It may be unfair of me to judge Pamela so harshly, however, in the face of the abuse that she takes throughout the book. It's mostly verbal, but this one time she gets smacked on the shoulder and falls down in tears. To spare others the trouble, here's a near-comprehensive list of what Pamela is called by her master, her master's sister and his second-best housekeeper and sometimes she gets so down she calls herself a few things:

(it's half the book, so I don't want to spoil it)

Little fool
Foolish hussy
Foolish slut
Artful young baggage
[one possessed of] vanity and conceit, and pride too
Silly girl
Subtle, artful gypsy
Little equivocator
Equivocator, again!
Pretty fool
Pert creature
Little witch
Idle slut
Little villain
Saucy slut
Naughty girl
Pretty preacher
Ungrateful baggage
An impertinent
"Thou strange medley of inconsistence"
Amiable gewgaw
The speaking picture
The romantic ideot
Unworthy object
Specious hypocrite
Perverse Pamela, ungrateful runaway
Vile forward one
Fallen angel
Mistress of arts
Wicked girl
[one possessed of a] little, plotting, guileful heart
Intriguing little slut [that is, plotting, not interesting]

And don't think each of those was used just once.

And don't think each of those was used just once.

And she still says by the end: "Dear sir, said I, pray give me more of your sweet injunctions."

and later, for the book goes on and on long after it should have left off: "O dearest, dear sir, said I, have you nothing more to honour me with? You oblige and improve me at the same time.--What a happy lot is mine!"

I get that hussy and slut didn't have the connotations they do now - in fact, 'Pamela' marks the beginning of the period in which a common variant for housewife, hussy, became a derogatory term. Thanks Samuel Richardson! - but it leaves me questioning the morals of the whole century.

Indeed. This book could be adapted faithfully and be a harrowing thriller. Richardson intended this book as a guide to young women of proper behavior in distressing situations. I insist that nobody else read this ever again. ( )
  ManWithAnAgenda | Feb 18, 2019 |
Definitely a bit antiquated (total understatement). Predominate thought has been, "Ew, gross." followed closely by, "STOP WITH THE HUMBLE-BRAGGING!"

It's presented the whole way through as if he's doing her such a favour by even giving her the unwanted attention. Super unhealthy abusive (And downright creepy) relationship *every* step of the way. All is forgiven when it really shouldn't be, and by way too many people. All because of holy matrimony. Her father would have prefered her dead otherwise.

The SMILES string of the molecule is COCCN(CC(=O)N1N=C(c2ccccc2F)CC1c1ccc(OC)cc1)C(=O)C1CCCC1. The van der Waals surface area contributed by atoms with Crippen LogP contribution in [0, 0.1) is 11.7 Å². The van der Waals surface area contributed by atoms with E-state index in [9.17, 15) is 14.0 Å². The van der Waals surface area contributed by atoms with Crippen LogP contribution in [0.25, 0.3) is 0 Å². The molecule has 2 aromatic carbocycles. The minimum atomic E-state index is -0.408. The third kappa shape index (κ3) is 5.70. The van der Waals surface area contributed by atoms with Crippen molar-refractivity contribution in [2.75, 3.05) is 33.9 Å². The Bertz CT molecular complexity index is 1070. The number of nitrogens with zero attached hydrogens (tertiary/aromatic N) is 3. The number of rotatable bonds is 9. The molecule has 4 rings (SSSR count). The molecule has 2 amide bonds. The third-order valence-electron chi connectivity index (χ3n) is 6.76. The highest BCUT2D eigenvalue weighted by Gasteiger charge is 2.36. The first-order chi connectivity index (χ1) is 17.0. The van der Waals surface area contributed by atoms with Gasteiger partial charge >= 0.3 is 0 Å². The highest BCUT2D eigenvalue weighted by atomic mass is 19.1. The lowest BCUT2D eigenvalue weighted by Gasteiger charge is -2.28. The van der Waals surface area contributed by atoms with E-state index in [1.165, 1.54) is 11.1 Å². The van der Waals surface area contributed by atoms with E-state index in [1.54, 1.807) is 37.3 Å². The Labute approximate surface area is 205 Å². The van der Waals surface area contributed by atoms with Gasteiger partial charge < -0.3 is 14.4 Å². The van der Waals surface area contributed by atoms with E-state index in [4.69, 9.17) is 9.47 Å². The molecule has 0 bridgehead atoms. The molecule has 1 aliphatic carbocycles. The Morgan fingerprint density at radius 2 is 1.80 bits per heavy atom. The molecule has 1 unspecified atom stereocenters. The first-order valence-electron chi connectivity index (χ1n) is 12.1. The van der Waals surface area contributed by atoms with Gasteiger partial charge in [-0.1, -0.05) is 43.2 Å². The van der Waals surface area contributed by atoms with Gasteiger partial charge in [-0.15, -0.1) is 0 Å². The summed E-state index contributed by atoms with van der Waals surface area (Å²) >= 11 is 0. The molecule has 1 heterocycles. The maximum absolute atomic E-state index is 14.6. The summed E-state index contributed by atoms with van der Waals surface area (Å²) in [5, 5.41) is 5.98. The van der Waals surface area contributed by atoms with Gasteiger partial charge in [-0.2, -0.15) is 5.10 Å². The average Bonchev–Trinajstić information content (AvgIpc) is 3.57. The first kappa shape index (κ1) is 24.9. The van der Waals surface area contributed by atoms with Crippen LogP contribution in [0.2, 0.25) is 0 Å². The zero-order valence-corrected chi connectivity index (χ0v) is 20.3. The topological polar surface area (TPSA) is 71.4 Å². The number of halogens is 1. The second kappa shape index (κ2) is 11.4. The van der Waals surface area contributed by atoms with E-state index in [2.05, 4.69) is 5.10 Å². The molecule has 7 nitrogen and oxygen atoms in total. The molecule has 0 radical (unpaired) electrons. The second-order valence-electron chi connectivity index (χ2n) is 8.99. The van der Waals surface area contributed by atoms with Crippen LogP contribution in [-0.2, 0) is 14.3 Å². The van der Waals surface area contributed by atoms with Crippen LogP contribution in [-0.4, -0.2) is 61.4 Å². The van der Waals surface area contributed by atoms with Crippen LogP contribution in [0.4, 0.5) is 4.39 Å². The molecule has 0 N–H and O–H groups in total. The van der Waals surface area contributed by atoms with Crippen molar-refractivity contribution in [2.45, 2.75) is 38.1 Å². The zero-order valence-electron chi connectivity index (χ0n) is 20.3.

Maybe in the 1740s the controlling husband & subservient wife duo were a nice picture of a happy end, but it's a bit jarring; the insinuation that this marriage is God's reward, just ew. Interesting read nonetheless, but yeah... ( )
  iceiris | Feb 18, 2019 |
Showing 1-5 of 35 (next | show all)
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» Add other authors (23 possible)

Author nameRoleType of authorWork?Status
Richardson, Samuelprimary authorall editionsconfirmed
Highmore, JosephCover artistsecondary authorsome editionsconfirmed
Keymer, ThomasEditorsecondary authorsome editionsconfirmed
Sale, Jr. William M.Introductionsecondary authorsome editionsconfirmed
Strimban, JackCover designersecondary authorsome editionsconfirmed
Strimban, RobertCover designersecondary authorsome editionsconfirmed
Wakely, AliceEditorsecondary authorsome editionsconfirmed
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My dear Father and Mother, I have great trouble, and some comfort, to acquaint you with.
"And pray," said I, as we walked on, "how came I to be his property? What right has he in me, but such as a thief may plead to stolen goods?"
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(Click to show. Warning: May contain spoilers.)
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Penguin Australia

2 editions of this book were published by Penguin Australia.

Editions: 0140431403, 0141199636

W.W. Norton

An edition of this book was published by W.W. Norton.